Major ARk Storms have hit California on a regular basis, roughly every two hundred years. The last huge one was in 1861–62 when it rained continuously for forty-five consecutive days. Witnesses describe a “flying river” washing away livestock and humans. That storm turned the Sacramento and San Joaquin valleys into a lake. And bankrupted the state. And it gets worse. The geological record shows six mega-storms more severe than 1861–62 hit in California in the last 1800 years. History suggests the next one is due…
That in itself is fascinating enough, but then I stumbled onto the technology where rain can be created.
It was the summer of 2010. I was living in Dubai. I read that dramatically heavy rains were falling in the deserts of neighbouring El Ain in the United Arab Emirates. The historical average number of rainfall events for June through September is two. The National Weather Service had forecast zero rain events over that period. But it did rain. On fifty-two separate occasions. And hail fell and gales blew. It made the international news.
There were rumors of masts in the desert, of scientists and computer models.
It sounded like something out of a James Bond movie. And then I read an article that explained what had been going on.
It was the work of scientists. Technicians were mounting ionizers on masts, producing electrons that attached to dust particles in the atmosphere.These dust particles rose by convection until they reached the right height for cloud formation where they attracted water molecules floating in the air which then started to condense around them. Billions of droplets of rain formed and fell.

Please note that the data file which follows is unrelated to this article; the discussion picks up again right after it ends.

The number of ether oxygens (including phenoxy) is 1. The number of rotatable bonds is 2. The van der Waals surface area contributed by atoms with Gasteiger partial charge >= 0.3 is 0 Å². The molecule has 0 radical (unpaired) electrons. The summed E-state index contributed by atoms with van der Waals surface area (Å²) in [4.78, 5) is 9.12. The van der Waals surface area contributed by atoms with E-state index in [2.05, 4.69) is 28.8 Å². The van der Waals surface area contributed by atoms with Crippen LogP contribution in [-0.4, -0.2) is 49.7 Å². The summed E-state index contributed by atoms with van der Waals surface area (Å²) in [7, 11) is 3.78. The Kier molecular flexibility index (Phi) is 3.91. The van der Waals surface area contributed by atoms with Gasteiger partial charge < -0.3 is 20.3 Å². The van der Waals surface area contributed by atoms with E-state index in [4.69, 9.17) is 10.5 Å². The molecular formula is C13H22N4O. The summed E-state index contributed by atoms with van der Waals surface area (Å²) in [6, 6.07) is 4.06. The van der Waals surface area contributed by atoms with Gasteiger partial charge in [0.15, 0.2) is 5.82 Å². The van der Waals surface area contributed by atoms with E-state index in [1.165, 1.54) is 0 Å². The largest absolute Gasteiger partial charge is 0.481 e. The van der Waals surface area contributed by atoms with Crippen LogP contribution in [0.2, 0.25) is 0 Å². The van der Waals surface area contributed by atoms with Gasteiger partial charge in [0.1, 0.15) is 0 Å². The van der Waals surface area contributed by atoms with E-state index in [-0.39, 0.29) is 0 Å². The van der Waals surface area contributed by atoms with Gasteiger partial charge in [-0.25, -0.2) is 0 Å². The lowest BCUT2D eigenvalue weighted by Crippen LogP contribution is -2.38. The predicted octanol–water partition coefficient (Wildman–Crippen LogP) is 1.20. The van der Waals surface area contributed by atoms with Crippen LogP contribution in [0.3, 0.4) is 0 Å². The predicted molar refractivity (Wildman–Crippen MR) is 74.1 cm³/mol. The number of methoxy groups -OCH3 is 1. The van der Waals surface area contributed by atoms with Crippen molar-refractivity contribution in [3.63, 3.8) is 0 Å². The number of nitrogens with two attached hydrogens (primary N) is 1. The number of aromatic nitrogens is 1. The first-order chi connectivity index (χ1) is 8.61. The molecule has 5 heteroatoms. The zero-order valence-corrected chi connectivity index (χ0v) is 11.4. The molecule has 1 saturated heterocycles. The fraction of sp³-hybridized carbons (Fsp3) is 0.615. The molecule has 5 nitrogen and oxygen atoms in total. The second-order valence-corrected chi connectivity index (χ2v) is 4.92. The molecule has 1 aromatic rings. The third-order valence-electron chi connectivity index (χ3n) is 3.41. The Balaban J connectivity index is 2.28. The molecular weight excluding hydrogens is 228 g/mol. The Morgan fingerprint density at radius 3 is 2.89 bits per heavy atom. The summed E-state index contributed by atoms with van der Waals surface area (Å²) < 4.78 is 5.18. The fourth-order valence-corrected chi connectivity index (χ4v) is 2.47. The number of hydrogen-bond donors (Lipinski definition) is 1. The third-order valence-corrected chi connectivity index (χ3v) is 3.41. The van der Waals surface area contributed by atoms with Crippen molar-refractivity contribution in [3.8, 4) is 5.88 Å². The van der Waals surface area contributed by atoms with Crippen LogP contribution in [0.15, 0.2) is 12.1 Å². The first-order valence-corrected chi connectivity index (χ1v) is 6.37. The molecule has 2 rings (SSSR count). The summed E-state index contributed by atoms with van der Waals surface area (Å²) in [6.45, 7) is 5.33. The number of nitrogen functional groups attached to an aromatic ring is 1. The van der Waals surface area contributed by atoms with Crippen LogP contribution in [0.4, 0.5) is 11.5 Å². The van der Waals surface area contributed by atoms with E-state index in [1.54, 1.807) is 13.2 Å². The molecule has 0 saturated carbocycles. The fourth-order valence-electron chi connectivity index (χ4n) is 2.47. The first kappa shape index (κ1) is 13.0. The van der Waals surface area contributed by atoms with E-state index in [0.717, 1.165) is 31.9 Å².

So far, so Bondian. Then I heard about the latest twist where the ionizers are sent up on drones, which led me to think of terrorists… and I had myself a novel.
It had all the things I love to write about: science, terrorism, financial shenanigans, counterterrorism, and in the midst of it a wonderful heroine.
Welcome to ARK STORM.
Linda Davies worked as an investment banker before escaping to write the international bestseller NEST OF VIPERS. She has written multiple books since, Financial Thrillers and Young Adult thrillers. She spent three years living in Peru and eight years living in the Middle East. In 2005 she and her husband were kidnapped at sea by Iranian government forces and held hostage in Iran for two weeks before being released. She has written about her experiences in her first non-fiction book, HOSTAGE (published this August 2014). She now lives near the sea, where she swims, but chooses not to sail.
To learn more about Linda, please visit her website.
Latest posts by ITW (see all)
- January 20 – 26: “What is your favorite thriller sub-genre?” - January 20, 2020
- January 13 – 19: “What About Language?” - January 12, 2020
- January 6 – 12: “Please share with us your writing-related resolutions for 2020?” - January 5, 2020